3. You apply online and your resume is uploaded to the company “pool-of-resume” database.

For the first two ways, the candidate count is in single digits for most cases because the company is not reaching out to hundreds of candidates for an open position (except for maybe Amazon SDE roles :) ). That’s why. you’ll hear some hiring managers say:

I don’t care if your resume goes onto a second page. Tell me what I need to know. Just don’t make it an essay, and don’t make it 7 pages.

If the hiring manager had to go through hundreds of online applications, they might have a slightly different opinion. But refer to the first two ways how your resume reaches a hiring manager and you’ll know why a stack of resume is not the problem a hiring manager faces.

The never-ending debate on page count

You’ll find countless articles like this one claiming to be “based on research”:


However, a quick search of that company’s blog shows the following content:


Confused? The internet has made the topic of the length of a resume similar to topics like “Is coffee good for health?” But I won’t leave you with “it depends”. I have a definitive answer for you in the next-to-next section.

Resume should have relevant information

The industry might be divided when it comes to the length of resume but one place where we all agree is that the resume should have relevant information. What counts as relevant to you might not be relevant to the hiring manager. It’s paramount that you never lose focus on your audience and their goals. Your audience is hiring managers who are looking for experts in certain fields to do the work. Do they need to know about every single project you did? No. Do they need to know about the awards you received in the university? No. Do they…? You get the idea.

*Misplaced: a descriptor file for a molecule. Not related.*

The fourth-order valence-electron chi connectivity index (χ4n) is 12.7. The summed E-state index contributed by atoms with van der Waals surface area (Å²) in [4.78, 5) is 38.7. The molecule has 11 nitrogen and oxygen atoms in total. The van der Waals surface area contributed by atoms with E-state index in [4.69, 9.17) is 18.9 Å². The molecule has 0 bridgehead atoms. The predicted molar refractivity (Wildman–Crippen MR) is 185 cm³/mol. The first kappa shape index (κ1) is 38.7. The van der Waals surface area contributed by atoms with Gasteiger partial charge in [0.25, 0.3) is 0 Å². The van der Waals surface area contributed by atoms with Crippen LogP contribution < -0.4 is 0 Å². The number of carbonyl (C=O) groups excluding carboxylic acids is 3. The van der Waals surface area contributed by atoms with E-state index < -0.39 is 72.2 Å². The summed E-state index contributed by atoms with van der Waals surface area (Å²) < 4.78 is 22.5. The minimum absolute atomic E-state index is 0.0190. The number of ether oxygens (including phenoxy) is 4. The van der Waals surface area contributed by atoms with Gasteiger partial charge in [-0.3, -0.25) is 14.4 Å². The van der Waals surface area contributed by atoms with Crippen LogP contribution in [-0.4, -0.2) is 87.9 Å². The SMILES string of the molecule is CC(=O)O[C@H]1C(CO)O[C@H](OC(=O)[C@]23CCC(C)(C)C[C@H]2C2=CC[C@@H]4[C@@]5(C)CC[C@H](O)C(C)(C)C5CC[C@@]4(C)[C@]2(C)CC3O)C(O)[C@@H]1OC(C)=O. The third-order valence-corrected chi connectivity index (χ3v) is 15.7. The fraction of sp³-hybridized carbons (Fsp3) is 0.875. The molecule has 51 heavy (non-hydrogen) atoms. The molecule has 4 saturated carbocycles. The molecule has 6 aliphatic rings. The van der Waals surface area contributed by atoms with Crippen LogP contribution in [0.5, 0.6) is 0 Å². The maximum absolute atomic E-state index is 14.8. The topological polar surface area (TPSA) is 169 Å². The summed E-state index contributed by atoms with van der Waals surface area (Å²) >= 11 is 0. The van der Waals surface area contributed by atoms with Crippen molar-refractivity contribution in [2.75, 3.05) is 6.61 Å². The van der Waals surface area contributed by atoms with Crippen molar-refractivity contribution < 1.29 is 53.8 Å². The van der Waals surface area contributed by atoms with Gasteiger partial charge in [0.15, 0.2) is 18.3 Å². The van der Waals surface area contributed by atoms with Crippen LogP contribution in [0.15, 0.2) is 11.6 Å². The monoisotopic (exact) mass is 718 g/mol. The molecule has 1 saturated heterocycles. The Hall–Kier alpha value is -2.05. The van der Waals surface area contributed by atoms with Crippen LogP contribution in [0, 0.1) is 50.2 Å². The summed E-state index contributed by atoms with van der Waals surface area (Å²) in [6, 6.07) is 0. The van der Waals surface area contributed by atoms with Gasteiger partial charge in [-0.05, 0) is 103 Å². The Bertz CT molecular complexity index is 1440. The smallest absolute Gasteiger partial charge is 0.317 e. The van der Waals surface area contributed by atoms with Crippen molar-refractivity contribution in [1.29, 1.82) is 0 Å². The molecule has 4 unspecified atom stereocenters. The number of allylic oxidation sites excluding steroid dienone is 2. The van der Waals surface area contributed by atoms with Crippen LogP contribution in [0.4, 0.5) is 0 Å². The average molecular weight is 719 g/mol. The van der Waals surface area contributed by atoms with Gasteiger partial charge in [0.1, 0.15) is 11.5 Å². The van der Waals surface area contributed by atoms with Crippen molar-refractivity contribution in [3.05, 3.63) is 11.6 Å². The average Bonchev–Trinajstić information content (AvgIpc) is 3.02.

What is relevant information then? DO NOT FOCUS ON YOURSELF. Read the job description. Now, read it again. And, again. The company is giving you all the relevant information right there. It doesn’t mean that if the job description lists AWS skills you’re not going to list Azure skills. If the skill is transferrable, then include it by all means. But please don’t include “Microsoft Office” in your resume.

What if you have 20 years of experience and you worked at 12 companies? How about working for just one company in 20 years? Does that mean that these two resumes will vary in length just because the first resume lists 11 more companies? The company (and hiring manager) doesn’t care about the number of companies you worked at (maybe they do if you’re switching jobs too often but that’s another hot topic). Even if you worked at eleventy thousand teams/companies, just including the last two or three experiences will suffice. Do you feel that doing so will make you look less experienced than you actually are? I hope that you’re making use of the resume summary section and writing a nice pitch which includes your number of years of experience. You’ll have plenty of time during the interview to boast about all of the previous 12 jobs; just don’t eat up the resume pages to do so.

Resume should be between 1-2 pages